The output of this hash algorithm is a number, and that number is what the framework uses for the true key to your data. Thus “ArcaneCode” might produce a hash of 1234. It’s very fast for the computer to find your data when it can compare numbers, hence the usefulness of a hash.

The pseudo code below shows the general process a hash table goes through when retrieving your data.

  1. Key is passed in.
  2. Key is converted to a hash.
  3. The collection is searched for a matching hash.
  4. If found, the value in the dictionary associated with the hashed key is returned.

Hashes are unique, no two strings will ever yield the same hash value. Additionally, they are case sensitive. “ArcaneCode”, “ARCANECODE”, “arcanecode” and “aRCANEcODE” all produce different hash values.

The concept of hash tables are not unique to the .Net Framework, many languages have them, it’s just .Net hides the ugliness and makes them easy to use.

Dictionaries in C#: The Hashtable

About a week ago I began talking about collections in C#, and discussed two special cases, the Stack and the Queue. Another group of specialized collection classes are dictionaries. Dictionaries operate off of a key / value system, where you lookup your information, your value, based on a key you create. The key can be a string, number or other type of data, but it must be unique within the dictionary. Just like in your traditional printed dictionary, you can’t have two entries for the same key.

The most basic type of Dictionary is the Hashtable. The hashtable has the basic functionality for putting entries into the dictionary collection, getting a value based on a key, looping through them, and updating or removing them.

Getting data into the hashtable is pretty easy. First make sure to include a using reference to System.Collections, then simply create a hashtable variable, and finally call the Add method, passing in the key and value.  

      Hashtable myHash = new Hashtable();

 

      myHash.Add(“ArcaneCode”, “arcanecode.wordpress.com”);

 

To read or update the data stored in the value, you can treat the hashtable as if it were a simple array, using the key where you’d normally put the index.

 

      Console.WriteLine(myHash[“ArcaneCode”]);

      myHash[“ArcaneCode”] = “Here I’ve changed the value.”;

      Console.WriteLine(myHash[“ArcaneCode”]);

 

      Console.Read();

 

Hashtables are great for storing data where you have a good primary key you can quickly reference things by. In our example, I’ve stored strings as the value part of the key / value pair, but you can use any type of object for the value, including classes you create.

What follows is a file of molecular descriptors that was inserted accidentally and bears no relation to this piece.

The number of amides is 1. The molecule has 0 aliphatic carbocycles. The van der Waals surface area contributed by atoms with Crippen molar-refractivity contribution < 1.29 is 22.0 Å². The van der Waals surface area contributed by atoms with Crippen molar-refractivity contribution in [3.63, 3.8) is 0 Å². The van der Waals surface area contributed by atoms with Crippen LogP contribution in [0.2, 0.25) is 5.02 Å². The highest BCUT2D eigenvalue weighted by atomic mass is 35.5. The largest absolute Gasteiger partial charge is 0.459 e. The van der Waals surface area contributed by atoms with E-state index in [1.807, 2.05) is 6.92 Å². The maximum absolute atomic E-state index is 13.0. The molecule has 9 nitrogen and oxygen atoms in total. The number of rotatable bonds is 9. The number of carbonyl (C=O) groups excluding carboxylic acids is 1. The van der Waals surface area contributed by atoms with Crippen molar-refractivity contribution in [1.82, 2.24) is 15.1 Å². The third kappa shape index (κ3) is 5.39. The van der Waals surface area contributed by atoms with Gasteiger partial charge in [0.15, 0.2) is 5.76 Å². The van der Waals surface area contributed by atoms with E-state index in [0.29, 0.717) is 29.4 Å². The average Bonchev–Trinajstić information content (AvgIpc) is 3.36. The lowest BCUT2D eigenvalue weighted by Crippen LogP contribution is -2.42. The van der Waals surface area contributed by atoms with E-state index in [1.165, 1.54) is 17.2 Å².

The examples so far assume you will always want to retrieve a single item out of your hashtable. However, we all know there are times when you will want to iterate over the entire collection. To do this, it’s necessary to understand how your key / value pair is storied.

In keeping with the spirit of OOP, what is actually stored in the hashtable collection is another object of type DictionaryEntry. The dictionary entry object has two essential properties, the Key and the Value, both of which are the generic object type. Here’s an example of how to loop over the myHash collection.

      // Clear out the previous items

      myHash.Clear();

 

      // Now add some new items.

      // Note we use an int as the key this time.

      myHash.Add(1, “Item one”);

      myHash.Add(2, “Item two”);

      myHash.Add(3, “Item three”);

 

      // Loop over the list, writing out the value

      foreach (DictionaryEntry myEntry in myHash)

      {

        Console.WriteLine(myEntry.Value);

      }

 

      Console.Read(); // Wait for user to press a key

 

Note we cycle through a list of DictionaryEntry objects, and each time through get the Value property. If we wanted to get the key, it would be a simple matter of replacing the Value property call with a call to Key.

If you are in a situation where you are not sure of the data types being used in the keys or the values, you should append a .ToString() after a reference to the Key or Value so as not to generate run time errors when displaying. In the above example, we’d have needed to use Console.WriteLine(myEntry.Key.ToString()); since our keys were integers (1, 2, and 3).